While the physical happenings around us won’t change, what CAN change is our relationship to them – our inner experience and attitude, the way in which we interact mentally and emotionally with those physical happenings. Developing a meditation practice allows us to create spaciousness, stillness, and quietude in the otherwise extremely full, cluttered, and chaotic atmosphere of our mind’s landscape. And from this creation of space, we have the opportunity to respond with more ease, understanding, and compassion in our everyday lives – which changes everything.
Just recently, my husband, teenage stepson and I traveled to see my mom and stepdad in southern Arizona over spring break. Here’s a Facebook post I crafted the day after we were set to fly out of Missoula:
Have you ever gone to the airport only to discover that your home-printed boarding passes don’t scan at the security check-point and when you go the ticket counter to have them re-printed get told that your plane has been delayed two hours, so you decide to wait rather than have the same friend who just dropped you off come back to get you, only to find that a two hour delay really means 3 1/2, and when your plane finally does come in it turns out that it was making some weird noises on the way there and has to be checked out by a mechanic who will take about an hour to drive in from town to look it over, who determines the craft is unfit for air travel and will require a second specialized mechanic who they’ll have to fly in (hopefully on a more sound jet) so your flight, which was supposed to leave at 8:00pm, gets cancelled after waiting in the airport for 5 hours? Yeah, me neither.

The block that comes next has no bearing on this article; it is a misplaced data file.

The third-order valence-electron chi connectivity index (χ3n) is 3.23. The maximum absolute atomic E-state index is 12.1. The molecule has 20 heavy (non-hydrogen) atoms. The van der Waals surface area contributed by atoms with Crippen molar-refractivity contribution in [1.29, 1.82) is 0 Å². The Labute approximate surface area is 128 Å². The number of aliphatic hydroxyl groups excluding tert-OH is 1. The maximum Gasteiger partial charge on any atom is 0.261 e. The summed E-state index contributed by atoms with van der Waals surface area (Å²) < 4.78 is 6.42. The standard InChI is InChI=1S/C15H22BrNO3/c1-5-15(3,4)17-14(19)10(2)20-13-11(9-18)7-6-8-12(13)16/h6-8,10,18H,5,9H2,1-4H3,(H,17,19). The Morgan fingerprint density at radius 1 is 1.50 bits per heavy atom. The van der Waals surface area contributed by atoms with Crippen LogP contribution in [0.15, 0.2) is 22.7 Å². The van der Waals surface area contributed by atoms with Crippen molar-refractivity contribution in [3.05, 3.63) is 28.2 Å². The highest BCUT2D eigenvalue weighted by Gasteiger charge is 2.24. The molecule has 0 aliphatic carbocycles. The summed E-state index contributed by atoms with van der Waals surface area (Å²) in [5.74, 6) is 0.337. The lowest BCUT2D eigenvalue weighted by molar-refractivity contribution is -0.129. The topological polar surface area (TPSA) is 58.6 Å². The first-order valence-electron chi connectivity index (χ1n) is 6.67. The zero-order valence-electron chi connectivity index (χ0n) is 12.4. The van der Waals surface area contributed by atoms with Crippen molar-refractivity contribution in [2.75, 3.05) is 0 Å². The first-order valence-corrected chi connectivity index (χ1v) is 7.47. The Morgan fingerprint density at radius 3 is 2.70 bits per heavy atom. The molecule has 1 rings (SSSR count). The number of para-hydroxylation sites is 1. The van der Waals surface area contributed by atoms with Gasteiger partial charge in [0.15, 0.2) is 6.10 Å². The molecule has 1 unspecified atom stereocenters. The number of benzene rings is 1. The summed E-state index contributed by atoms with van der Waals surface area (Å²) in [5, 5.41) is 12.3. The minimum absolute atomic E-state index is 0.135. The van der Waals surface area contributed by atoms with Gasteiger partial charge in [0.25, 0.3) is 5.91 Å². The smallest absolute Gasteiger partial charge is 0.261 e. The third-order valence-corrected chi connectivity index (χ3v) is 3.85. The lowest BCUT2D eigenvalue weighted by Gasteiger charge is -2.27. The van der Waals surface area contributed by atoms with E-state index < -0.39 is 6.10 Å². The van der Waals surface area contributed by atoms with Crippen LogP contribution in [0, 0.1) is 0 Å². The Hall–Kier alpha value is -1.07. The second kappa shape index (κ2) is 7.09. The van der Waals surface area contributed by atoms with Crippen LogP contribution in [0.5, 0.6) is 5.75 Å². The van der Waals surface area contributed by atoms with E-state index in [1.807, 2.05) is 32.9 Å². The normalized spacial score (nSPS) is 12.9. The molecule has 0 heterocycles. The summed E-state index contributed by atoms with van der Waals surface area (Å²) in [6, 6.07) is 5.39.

I had written this post as a funny commentary, but instead people clicked the tearful-faced icon under the “like” options, indicating that they were saddened on our behalf. Then, when we finally arrived in Arizona, some of my mom’s friends that we met, who had heard tale of our flight ordeal, also seemed to be mildly upset on our behalf. But the thing of it was: we weren’t negatively phased by it at all! It was other people who were bothered by our flight delay and cancellation, not us. This got me to thinking about the importance of monitoring our physical reactions to external situations that arise. It’s very easy to put our own thoughts and feelings onto other people by way of how we react when hearing certain information or news being shared. And what we don’t often realize is that our reactions can fuel unskillful results.
Katie: Gosh, I’ve had a hard day. I got a flat tire on my way to work and then I was reprimanded for something that wasn’t even my fault – and then when I got home my new puppy had made a mess of the kitchen.
Julie: Oh, that’s awful! You poor thing! What terrible news! I’m sooo sorry to hear that!
Katie: Yeah, it was a pretty bad day. I can’t wait to put it out of its misery!
There’s a common tendency, from Julie’s reaction, to not only have unskillfully validated but exacerbated Katie’s hard day, in a negative fashion. While Katie may have simply wanted to share about her hard day with a close friend, Julie’s heightened, dramatic reaction may lead to Katie feeling even worse after their interaction – as a sort of woe-is-me situation gets fostered.